February 23, 2020


The 2019 edition of Al Kass International Cup made history, when an all-female team of match referees took on officiating duties for each match. The experience proved to be the ideal preparation for the 2019 FIFA Women’s World Cup Finals in France, with 27 referees and 48 assistants descending on Qatar for their pre-World Cup preparations that included officiating at Aspire-hosted tournament. Pre and post Al Kass Cup, the women – who represented 42 countries - participated in workshops, training and medical examinations at Aspetar Hospital, which is part of Aspire Zone Foundation. 

“The Al Kass International Cup was of great assistance for the preparation for the FIFA Women’s World Cup 2019,” says Kari Seitz, FIFA’s Senior Manager of Refereeing in an interview with Kennedy Makambira, from the Aspire Academy Marketing and Communications department. “In terms of facilities, we couldn’t ask for anything better.” 

Seitz described the programme, born out of the excellent relationship between Qatar Football Association, Al Kass Sports Channels, Aspire Academy and FIFA, as a ‘super seminar’ which, in addition to on-field training, classroom lessons and fitness checks, afforded them the opportunity to test video assistant referee (VAR) technology for the first time.

“We brought the selected referees for a seminar, then were able to officiate the competition using VAR, as our first event with the system,” Seitz continues. “It was incredibly necessary in our preparation. As part of the groundwork for the FIFA Women’s World Cup we were seeking opportunities to use VAR in a full tournament, and at a high-quality level necessary to create many situations to utilise the technology. The Al Kass Cup provided all this, and it was an important opportunity for us. The result was a great success.”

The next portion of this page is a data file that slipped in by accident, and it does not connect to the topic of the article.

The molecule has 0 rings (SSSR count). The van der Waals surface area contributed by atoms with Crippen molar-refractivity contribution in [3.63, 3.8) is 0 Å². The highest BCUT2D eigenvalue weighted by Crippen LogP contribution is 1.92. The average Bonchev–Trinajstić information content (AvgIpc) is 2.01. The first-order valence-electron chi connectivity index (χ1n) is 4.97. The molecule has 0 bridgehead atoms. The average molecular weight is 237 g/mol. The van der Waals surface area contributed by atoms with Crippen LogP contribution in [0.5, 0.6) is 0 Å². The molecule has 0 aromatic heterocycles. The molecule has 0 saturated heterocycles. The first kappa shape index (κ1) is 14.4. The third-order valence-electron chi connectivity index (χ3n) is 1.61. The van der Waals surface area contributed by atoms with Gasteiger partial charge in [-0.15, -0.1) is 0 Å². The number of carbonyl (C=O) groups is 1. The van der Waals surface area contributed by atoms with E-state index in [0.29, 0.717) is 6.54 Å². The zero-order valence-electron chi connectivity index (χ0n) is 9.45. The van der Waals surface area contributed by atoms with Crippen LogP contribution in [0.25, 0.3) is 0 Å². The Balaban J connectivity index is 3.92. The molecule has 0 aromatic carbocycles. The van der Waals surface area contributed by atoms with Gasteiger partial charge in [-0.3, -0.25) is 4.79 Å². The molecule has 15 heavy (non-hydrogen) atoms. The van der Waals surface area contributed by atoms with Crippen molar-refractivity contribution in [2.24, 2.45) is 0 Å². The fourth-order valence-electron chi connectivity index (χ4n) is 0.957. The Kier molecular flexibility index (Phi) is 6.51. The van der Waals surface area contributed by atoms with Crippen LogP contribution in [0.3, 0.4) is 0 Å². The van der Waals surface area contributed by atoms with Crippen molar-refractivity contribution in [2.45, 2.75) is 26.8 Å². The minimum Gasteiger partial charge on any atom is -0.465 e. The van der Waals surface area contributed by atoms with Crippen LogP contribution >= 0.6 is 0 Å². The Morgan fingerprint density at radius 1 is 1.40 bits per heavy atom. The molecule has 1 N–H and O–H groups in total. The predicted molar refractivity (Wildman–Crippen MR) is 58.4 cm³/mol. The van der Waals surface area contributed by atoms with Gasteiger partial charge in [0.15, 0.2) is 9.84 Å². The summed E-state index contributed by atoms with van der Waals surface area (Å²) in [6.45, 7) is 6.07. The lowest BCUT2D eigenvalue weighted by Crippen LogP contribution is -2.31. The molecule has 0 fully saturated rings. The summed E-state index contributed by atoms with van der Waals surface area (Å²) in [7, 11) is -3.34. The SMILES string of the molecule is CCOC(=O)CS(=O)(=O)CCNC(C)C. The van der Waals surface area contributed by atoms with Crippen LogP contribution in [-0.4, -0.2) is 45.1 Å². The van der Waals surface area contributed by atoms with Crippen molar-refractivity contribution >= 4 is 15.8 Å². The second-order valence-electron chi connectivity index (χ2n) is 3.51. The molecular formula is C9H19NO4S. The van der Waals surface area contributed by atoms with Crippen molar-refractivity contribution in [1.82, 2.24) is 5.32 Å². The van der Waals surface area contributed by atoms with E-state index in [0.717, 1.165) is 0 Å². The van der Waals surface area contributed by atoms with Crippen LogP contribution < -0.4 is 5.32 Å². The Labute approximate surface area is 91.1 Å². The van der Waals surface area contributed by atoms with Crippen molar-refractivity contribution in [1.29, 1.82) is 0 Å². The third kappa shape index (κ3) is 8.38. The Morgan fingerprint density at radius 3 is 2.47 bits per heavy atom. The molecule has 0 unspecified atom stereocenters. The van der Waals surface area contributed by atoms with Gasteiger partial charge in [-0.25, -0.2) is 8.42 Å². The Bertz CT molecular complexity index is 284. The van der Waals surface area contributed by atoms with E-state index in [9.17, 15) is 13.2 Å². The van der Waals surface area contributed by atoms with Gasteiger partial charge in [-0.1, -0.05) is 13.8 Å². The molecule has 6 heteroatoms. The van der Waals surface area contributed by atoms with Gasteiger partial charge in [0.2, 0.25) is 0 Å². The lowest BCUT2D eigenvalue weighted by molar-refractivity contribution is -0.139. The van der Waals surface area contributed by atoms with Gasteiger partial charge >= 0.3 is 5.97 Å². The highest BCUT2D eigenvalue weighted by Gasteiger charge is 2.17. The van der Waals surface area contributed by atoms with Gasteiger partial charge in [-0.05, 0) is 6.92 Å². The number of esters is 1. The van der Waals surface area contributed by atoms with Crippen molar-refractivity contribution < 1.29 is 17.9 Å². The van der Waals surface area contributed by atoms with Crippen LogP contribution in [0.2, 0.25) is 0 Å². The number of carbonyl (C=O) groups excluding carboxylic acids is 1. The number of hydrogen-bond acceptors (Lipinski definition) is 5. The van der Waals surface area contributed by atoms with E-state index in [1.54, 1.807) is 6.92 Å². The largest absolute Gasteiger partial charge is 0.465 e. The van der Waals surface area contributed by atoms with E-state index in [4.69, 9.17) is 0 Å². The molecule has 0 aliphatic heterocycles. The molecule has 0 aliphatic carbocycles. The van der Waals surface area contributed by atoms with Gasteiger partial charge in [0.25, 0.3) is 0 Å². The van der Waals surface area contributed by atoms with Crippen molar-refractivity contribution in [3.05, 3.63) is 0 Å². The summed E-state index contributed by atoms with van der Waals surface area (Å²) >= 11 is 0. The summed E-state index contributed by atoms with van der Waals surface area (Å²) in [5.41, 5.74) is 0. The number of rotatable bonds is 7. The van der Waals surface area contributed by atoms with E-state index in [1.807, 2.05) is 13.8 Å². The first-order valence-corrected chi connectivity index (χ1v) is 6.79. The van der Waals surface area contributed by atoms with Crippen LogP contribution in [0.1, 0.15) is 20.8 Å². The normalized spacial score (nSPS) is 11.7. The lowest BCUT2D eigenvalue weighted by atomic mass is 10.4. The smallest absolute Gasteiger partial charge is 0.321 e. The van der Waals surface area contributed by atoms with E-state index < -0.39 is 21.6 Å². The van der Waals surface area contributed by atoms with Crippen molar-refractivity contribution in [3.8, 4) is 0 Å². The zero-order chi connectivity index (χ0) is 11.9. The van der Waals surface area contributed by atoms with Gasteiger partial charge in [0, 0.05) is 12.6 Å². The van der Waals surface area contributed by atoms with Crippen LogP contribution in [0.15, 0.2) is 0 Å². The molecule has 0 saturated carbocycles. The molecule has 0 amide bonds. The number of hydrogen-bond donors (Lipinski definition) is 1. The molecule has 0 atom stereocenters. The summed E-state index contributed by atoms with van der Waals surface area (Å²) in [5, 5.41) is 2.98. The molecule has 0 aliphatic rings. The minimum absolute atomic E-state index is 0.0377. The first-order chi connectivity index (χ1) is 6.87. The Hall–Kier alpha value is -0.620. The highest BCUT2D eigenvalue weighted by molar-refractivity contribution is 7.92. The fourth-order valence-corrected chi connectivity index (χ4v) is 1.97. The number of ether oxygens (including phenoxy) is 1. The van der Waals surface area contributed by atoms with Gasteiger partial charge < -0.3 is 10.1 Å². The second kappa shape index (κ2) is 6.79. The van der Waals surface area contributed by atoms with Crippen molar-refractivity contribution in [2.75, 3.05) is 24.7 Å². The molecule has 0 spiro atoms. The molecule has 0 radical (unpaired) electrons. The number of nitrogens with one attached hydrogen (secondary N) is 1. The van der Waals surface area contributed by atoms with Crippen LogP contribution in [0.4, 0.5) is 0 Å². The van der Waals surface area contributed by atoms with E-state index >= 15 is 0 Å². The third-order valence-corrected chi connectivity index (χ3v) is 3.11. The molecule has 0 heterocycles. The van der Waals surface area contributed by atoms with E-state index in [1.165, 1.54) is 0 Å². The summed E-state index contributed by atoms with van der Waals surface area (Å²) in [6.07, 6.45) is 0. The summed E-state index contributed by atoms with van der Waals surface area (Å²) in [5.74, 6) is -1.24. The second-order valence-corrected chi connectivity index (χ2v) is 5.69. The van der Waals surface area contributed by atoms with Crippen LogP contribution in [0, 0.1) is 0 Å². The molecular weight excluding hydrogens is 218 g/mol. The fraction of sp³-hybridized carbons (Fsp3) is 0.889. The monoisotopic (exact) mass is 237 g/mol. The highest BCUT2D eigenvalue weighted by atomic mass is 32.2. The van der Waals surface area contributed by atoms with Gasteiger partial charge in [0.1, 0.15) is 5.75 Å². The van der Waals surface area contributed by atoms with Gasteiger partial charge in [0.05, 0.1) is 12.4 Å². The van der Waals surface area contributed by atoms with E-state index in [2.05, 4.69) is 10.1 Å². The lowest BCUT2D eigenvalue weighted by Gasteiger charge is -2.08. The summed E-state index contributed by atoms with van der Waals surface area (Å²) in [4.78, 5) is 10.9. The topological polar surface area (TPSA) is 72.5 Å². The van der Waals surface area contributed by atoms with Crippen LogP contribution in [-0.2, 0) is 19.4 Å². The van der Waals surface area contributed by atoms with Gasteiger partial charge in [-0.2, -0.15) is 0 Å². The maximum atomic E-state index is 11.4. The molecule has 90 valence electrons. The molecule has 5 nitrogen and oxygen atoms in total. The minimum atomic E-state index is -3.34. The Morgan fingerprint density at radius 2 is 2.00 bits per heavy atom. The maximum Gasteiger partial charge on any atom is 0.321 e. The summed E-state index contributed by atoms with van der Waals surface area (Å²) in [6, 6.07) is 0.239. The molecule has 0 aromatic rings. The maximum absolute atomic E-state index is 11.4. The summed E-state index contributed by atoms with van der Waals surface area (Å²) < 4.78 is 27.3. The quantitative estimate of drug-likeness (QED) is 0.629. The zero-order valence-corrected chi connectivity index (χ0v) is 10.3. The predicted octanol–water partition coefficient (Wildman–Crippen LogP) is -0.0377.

Reflecting on her experience in Qatar, Seitz recalls: “First and foremost, the hospitality was excellent, and the tournament was very well organised and very professional. The quality of the football was top, and the support we received from the federation and the organisers was incredible. We could not have asked for a better experience, and we look forward to the opportunity to return to the Al Kass International Cup in the future.”

It has become fairly commonplace to see women officiating at the top levels of the game, and some of the world’s major football competitions - including the English Premier League, German Bundesliga and French Ligue 1 - now employ female officials. However, for some referees – including Salima Mukansanga from Rwanda - last year’s Al Kass International Cup provided a new experience.
“It was amazing and exciting, and happened to be my first time officiating an international men’s tournament featuring talented young male players,” she recalls. “Our aim as a team of referees was based on the mantra ‘Reach Higher’. With the Al Kass tournament, l was empowered, my confidence grew, and I was ready to face the senior FIFA Women’s World Cup when it came about in June.” 

Mukansanga was grateful for the chance to put the latest technological developments to the test during Al Kass. “Before the tournament with regards to the new technology ‘VAR’, we had only seminars and courses on it,” she recalls. “But l then had a big opportunity to use it during proper live matches and wow, l learnt a lot about it.